AO Smith v. FTC

Decision Date30 April 1976
Docket NumberCiv. A. No. 75-15,75-45 to 75-50,76-36,75-415,76-17 to 76-26,76-39,76-56 and 76-60.,75-56,75-412
Citation417 F. Supp. 1068
CourtU.S. District Court — District of Delaware
PartiesA. O. SMITH et al., Plaintiffs, v. FEDERAL TRADE COMMISSION et al., Defendants.




Richard F. Corroon, of Potter, Anderson & Corroon, Wilmington, Del., Edward T. Tait, Lee A. Rau, John M. Wood, Stuart M. Gerson, and Thomas H. Reilly, of Reed, Smith, Shaw & McClay, Washington, D.C., for plaintiffs and intervenor plaintiffs A. O. Smith Corp., et al. and Bemis Co., Inc., et al. in No. 75-15, and for American Air Filter Co., Inc., et al. and Bemis Co., Inc., et al. in No. 75-412.

William Simon, David C. Murchison, Harold F. Baker, J. Wallace Adair, John DeQ. Briggs, and Stuart H. Harris, of Howrey & Simon, Washington, D.C., for intervenor plaintiffs American Cyanamid Co., et al. in No. 75-412.

Donald J. Mulvihill, and Gerald J. Brown, of Cahill, Gordon & Reindel, Washington, D.C., for intervenor plaintiffs The Great Atlantic & Pacific Tea Co., Inc., in No. 75-15 and for Hoover Ball and Bearing Co. in No. 75-412.

Michael K. Wyatt, of Steptoe & Johnson, Washington, D.C., for intervenor plaintiff Atlantic Richfield Co. in No. 75-412.

Paul P. Welsh, of Morris, Nichols, Arsht & Tunnell, Wilmington, Del., for plaintiffs and intervenor plaintiffs Air Products & Chemicals, Inc., Allen-Bradley Co., Atlantic Richfield Co., Cargil, Inc., The Goodyear Tire & Rubber Co., C.I.T. Financial Corp., CPC International Inc., Hart Schaffner & Marx, Hobart Corp., Inland Steel Co., Thomas J. Lipton, Inc., Northwest Industries, Inc., Oscar Mayer & Co., Inc., Ross Industries, Inc., Square D Co., Sunstrand Corp., United States Gypsum Co., and Van Dorn Co.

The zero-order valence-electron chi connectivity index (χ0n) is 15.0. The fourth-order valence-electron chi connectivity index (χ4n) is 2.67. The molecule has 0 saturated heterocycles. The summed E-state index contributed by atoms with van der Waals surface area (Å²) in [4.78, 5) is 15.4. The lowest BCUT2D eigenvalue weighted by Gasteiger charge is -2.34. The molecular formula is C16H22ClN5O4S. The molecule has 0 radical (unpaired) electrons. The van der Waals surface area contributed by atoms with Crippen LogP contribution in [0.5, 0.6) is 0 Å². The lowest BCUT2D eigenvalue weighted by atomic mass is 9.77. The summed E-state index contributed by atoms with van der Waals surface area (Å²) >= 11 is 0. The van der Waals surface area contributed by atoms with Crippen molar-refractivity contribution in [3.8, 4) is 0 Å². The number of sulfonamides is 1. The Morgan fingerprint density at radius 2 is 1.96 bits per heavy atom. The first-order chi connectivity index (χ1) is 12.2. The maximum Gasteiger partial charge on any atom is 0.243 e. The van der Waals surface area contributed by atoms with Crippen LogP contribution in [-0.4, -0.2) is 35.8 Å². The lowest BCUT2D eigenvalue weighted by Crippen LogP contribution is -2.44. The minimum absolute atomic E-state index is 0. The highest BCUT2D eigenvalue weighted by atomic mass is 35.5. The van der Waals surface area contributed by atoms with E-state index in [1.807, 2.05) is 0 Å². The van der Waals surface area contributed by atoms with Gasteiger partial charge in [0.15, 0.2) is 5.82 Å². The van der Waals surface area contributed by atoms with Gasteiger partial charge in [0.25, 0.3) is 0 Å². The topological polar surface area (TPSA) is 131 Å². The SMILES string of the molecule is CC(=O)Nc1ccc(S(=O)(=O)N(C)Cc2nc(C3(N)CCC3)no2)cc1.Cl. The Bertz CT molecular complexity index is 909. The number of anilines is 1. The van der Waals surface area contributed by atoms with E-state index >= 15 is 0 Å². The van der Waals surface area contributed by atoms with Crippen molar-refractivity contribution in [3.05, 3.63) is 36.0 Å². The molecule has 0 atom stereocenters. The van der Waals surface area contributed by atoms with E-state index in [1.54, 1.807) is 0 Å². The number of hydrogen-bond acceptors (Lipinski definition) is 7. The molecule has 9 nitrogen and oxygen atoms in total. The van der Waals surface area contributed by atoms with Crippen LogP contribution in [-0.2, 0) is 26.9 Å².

Basil J. Mezines, of Stein, Mitchell & Mezines, Washington, D.C., for plaintiff C.I.T. Financial Corp.

Philip A. Lacovara, and Gerald Goldman, of Hughes, Hubbard & Reed, Washington, D.C., for plaintiffs Allen-Bradley Co. and Merck & Co., Inc.

Frank P. Cihlar, and James R. Henderson, of Mayer, Brown & Platt, Washington, D.C., for plaintiffs CPC International Inc., Cargill, Inc., Hart Schaffner & Marx, Inland Steel Co., Northwest Industries, Inc., Oscar Mayer & Co., Inc., Ross Industries, Inc. and Sunstrand Corp.

James F. Rill, and Kathleen E. McDermott, of Collier, Shannon, Rill & Edwards, Washington, D.C., for intervenor plaintiff Carpenter Technology Corp. in No. 75-412.

John F. McClatchey, and Leslie W. Jacobs, of Thompson, Hine & Flory, Cleveland, Ohio, for plaintiffs The Goodyear Tire & Rubber Company, Hobart Corporation, and Van Dorn Company.

John F. Graybeal, and Robert C. Houser, Jr., of Foley, Lardner, Hollabaugh & Jacobs, Washington, D.C., for plaintiff Square D Co.

James F. Bromley, of Macleay, Lynch, Bernhard & Gregg, Washington, D.C., for plaintiff United States Gypsum Co.

Edmund N. Carpenter, II, of Richards, Layton & Finger, Wilmington, Del., for plaintiffs and intervenor plaintiffs American Cyanamid Company, et al., The Great Atlantic & Pacific Tea Co., Inc., Carpenter Technology Corp., and Hoover Ball and Bearing Co.

Robert J. Lewis, Gen. Counsel, Gerald P. Norton, Deputy Gen. Counsel, Gerald Harwood, Asst. Gen. Counsel, James P. Timony, and William A. Cerillo, Dept. of Justice, Washington, D.C., for defendant Federal Trade Commission.